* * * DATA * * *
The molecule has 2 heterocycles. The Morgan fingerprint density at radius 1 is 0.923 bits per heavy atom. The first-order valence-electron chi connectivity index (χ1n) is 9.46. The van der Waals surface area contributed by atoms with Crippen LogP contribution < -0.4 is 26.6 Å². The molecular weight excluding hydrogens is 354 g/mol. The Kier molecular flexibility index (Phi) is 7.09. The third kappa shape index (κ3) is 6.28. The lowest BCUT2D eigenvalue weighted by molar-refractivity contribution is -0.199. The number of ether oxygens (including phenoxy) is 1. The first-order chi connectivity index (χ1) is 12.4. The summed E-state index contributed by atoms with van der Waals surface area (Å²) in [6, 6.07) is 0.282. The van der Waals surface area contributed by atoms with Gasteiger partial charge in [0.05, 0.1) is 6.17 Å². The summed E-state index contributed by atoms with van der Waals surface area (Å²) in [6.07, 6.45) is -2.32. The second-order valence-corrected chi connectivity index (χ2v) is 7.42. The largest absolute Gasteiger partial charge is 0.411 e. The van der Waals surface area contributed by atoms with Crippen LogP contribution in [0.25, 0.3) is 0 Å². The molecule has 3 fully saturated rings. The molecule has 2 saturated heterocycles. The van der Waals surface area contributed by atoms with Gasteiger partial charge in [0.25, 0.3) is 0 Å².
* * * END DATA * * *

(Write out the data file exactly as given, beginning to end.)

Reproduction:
The molecule has 2 heterocycles. The Morgan fingerprint density at radius 1 is 0.923 bits per heavy atom. The first-order valence-electron chi connectivity index (χ1n) is 9.46. The van der Waals surface area contributed by atoms with Crippen LogP contribution < -0.4 is 26.6 Å². The molecular weight excluding hydrogens is 354 g/mol. The Kier molecular flexibility index (Phi) is 7.09. The third kappa shape index (κ3) is 6.28. The lowest BCUT2D eigenvalue weighted by molar-refractivity contribution is -0.199. The number of ether oxygens (including phenoxy) is 1. The first-order chi connectivity index (χ1) is 12.4. The summed E-state index contributed by atoms with van der Waals surface area (Å²) in [6, 6.07) is 0.282. The van der Waals surface area contributed by atoms with Gasteiger partial charge in [0.05, 0.1) is 6.17 Å². The summed E-state index contributed by atoms with van der Waals surface area (Å²) in [6.07, 6.45) is -2.32. The second-order valence-corrected chi connectivity index (χ2v) is 7.42. The largest absolute Gasteiger partial charge is 0.411 e. The van der Waals surface area contributed by atoms with Crippen LogP contribution in [0.25, 0.3) is 0 Å². The molecule has 3 fully saturated rings. The molecule has 2 saturated heterocycles. The van der Waals surface area contributed by atoms with Gasteiger partial charge in [0.25, 0.3) is 0 Å².